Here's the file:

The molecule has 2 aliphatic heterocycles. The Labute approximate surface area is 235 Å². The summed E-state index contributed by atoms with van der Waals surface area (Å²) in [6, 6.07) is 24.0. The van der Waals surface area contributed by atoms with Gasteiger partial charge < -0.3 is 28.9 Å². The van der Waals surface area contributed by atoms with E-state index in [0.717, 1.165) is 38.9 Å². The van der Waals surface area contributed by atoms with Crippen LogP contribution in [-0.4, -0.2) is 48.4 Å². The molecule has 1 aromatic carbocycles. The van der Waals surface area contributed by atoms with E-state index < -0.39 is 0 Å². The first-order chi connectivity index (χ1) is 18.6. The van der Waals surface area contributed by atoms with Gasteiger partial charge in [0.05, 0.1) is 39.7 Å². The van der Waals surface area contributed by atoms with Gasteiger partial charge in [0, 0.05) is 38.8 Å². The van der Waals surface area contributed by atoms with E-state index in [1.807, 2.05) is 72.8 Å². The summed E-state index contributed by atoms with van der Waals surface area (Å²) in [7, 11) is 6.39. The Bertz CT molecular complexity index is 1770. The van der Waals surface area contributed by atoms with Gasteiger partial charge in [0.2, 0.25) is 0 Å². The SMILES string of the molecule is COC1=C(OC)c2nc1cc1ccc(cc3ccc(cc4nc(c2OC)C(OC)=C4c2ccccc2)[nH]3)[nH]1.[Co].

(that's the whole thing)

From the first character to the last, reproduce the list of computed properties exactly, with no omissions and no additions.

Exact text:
The molecule has 2 aliphatic heterocycles. The Labute approximate surface area is 235 Å². The summed E-state index contributed by atoms with van der Waals surface area (Å²) in [6, 6.07) is 24.0. The van der Waals surface area contributed by atoms with Gasteiger partial charge < -0.3 is 28.9 Å². The van der Waals surface area contributed by atoms with E-state index in [0.717, 1.165) is 38.9 Å². The van der Waals surface area contributed by atoms with Crippen LogP contribution in [-0.4, -0.2) is 48.4 Å². The molecule has 1 aromatic carbocycles. The van der Waals surface area contributed by atoms with E-state index < -0.39 is 0 Å². The first-order chi connectivity index (χ1) is 18.6. The van der Waals surface area contributed by atoms with Gasteiger partial charge in [0.05, 0.1) is 39.7 Å². The van der Waals surface area contributed by atoms with Gasteiger partial charge in [0, 0.05) is 38.8 Å². The van der Waals surface area contributed by atoms with E-state index in [1.807, 2.05) is 72.8 Å². The summed E-state index contributed by atoms with van der Waals surface area (Å²) in [7, 11) is 6.39. The Bertz CT molecular complexity index is 1770. The van der Waals surface area contributed by atoms with Gasteiger partial charge in [0.2, 0.25) is 0 Å². The SMILES string of the molecule is COC1=C(OC)c2nc1cc1ccc(cc3ccc(cc4nc(c2OC)C(OC)=C4c2ccccc2)[nH]3)[nH]1.[Co].